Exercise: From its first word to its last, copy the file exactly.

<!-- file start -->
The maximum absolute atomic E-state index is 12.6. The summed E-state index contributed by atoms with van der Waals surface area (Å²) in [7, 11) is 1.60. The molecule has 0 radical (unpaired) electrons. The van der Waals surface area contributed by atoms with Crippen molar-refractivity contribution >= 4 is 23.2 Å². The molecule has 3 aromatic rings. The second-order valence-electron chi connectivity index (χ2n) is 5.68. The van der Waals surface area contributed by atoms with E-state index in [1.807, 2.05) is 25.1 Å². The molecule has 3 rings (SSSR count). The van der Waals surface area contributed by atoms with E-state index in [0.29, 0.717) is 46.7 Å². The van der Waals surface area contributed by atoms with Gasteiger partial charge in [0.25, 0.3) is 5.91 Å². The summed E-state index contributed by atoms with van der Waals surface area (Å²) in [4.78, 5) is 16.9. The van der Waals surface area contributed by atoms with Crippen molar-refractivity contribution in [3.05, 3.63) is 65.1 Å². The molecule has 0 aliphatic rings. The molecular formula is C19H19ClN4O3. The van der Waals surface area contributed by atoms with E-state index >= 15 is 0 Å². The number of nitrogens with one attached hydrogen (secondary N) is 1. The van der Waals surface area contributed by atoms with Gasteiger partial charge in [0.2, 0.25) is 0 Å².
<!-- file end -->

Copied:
The maximum absolute atomic E-state index is 12.6. The summed E-state index contributed by atoms with van der Waals surface area (Å²) in [7, 11) is 1.60. The molecule has 0 radical (unpaired) electrons. The van der Waals surface area contributed by atoms with Crippen molar-refractivity contribution >= 4 is 23.2 Å². The molecule has 3 aromatic rings. The second-order valence-electron chi connectivity index (χ2n) is 5.68. The van der Waals surface area contributed by atoms with E-state index in [1.807, 2.05) is 25.1 Å². The molecule has 3 rings (SSSR count). The van der Waals surface area contributed by atoms with E-state index in [0.29, 0.717) is 46.7 Å². The van der Waals surface area contributed by atoms with Gasteiger partial charge in [0.25, 0.3) is 5.91 Å². The summed E-state index contributed by atoms with van der Waals surface area (Å²) in [4.78, 5) is 16.9. The van der Waals surface area contributed by atoms with Crippen molar-refractivity contribution in [3.05, 3.63) is 65.1 Å². The molecule has 0 aliphatic rings. The molecular formula is C19H19ClN4O3. The van der Waals surface area contributed by atoms with E-state index >= 15 is 0 Å². The number of nitrogens with one attached hydrogen (secondary N) is 1. The van der Waals surface area contributed by atoms with Gasteiger partial charge in [0.2, 0.25) is 0 Å².